In the theory of continued fractions, the **fundamental recurrence formulas** relate the partial numerators and the partial denominators with the numerators and denominators of the fraction's successive convergents. Let

be a general continued fraction, where the *a*_{n} (the partial numerators) and the *b*_{n} (the partial denominators) are numbers. Denoting the successive numerators and denominators of the fraction by *A*_{n} and *B*_{n}, respectively, the fundamental recurrence formulas are given by

The continued fraction's successive convergents are then given by

These recurrence relations are due to John Wallis (1616-1703) and Leonhard Euler (1707-1783)

Read more about Fundamental Recurrence Formulas: The Determinant Formula, A Simple Example

### Other articles related to "fundamental recurrence formulas, formula":

**Fundamental Recurrence Formulas**- A Simple Example

... form that represents the golden ratio φ Applying the

**fundamental recurrence formulas**we find that the successive numerators An are {1, 2, 3, 5, 8, 13...} and the successive denominators Bn are {1 ... the partial numerators in this example are equal to one, the determinant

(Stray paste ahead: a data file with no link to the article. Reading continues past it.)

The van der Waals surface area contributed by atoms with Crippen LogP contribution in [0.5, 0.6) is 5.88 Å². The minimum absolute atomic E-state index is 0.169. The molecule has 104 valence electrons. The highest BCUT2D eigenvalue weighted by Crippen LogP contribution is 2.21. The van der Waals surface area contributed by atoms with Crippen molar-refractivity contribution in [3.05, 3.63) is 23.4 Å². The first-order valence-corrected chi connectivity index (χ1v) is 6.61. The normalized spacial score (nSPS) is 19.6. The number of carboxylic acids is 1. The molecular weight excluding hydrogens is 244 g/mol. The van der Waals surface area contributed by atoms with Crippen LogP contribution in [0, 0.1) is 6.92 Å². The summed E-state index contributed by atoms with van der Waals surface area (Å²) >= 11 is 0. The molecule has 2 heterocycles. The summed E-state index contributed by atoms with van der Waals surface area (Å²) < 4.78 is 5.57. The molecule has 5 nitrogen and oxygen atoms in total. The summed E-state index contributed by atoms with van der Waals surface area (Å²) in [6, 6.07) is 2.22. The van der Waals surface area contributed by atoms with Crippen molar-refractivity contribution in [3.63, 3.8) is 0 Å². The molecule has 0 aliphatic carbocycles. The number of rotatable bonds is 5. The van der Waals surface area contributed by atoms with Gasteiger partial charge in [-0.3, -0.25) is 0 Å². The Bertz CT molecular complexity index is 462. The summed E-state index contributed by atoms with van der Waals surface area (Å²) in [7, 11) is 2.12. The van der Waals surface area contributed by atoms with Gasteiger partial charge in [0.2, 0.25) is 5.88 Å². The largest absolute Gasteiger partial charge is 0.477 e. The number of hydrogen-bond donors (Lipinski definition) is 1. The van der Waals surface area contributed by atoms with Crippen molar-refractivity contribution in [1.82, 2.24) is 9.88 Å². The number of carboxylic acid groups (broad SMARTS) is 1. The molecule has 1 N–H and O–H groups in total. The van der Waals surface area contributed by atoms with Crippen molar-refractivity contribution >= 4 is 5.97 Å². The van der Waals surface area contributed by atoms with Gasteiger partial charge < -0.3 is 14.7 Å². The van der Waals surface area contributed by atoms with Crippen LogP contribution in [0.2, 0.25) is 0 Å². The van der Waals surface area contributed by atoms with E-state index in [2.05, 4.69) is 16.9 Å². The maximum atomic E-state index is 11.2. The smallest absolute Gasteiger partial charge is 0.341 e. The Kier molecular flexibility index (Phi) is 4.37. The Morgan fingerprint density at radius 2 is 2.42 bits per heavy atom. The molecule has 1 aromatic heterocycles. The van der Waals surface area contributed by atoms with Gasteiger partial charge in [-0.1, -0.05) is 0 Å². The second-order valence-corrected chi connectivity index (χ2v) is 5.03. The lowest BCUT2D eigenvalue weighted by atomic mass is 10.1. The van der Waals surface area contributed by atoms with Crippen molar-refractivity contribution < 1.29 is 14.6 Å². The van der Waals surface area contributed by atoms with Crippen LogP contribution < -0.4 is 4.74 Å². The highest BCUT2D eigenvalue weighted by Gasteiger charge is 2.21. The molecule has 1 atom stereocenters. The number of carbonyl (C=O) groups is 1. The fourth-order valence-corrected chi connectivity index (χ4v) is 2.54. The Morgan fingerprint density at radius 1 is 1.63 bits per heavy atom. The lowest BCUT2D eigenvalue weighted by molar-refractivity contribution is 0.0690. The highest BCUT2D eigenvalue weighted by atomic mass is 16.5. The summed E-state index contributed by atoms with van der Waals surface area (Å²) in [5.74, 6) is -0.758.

**formula**assures us that the absolute value of the difference between successive convergents ...

### Famous quotes containing the words formulas, fundamental and/or recurrence:

“It is sentimentalism to assume that the teaching of life can always be fitted to the child’s interests, just as it is empty formalism to force the child to parrot the *formulas* of adult society. Interests can be created and stimulated.”

—Jerome S. Bruner (20th century)

“The *fundamental* steps of expansion that will open a person, over time, to the full flowering of his or her individuality are the same for both genders. But men and women are rarely in the same place struggling with the same questions at the same age.”

—Gail Sheehy (20th century)

“Forgetfulness is necessary to remembrance. Ideas are retained by renovation of that impression which time is always wearing away, and which new images are striving to obliterate. If useless thoughts could be expelled from the mind, all the valuable parts of our knowledge would more frequently recur, and every *recurrence* would reinstate them in their former place.”

—Samuel Johnson (1709–1784)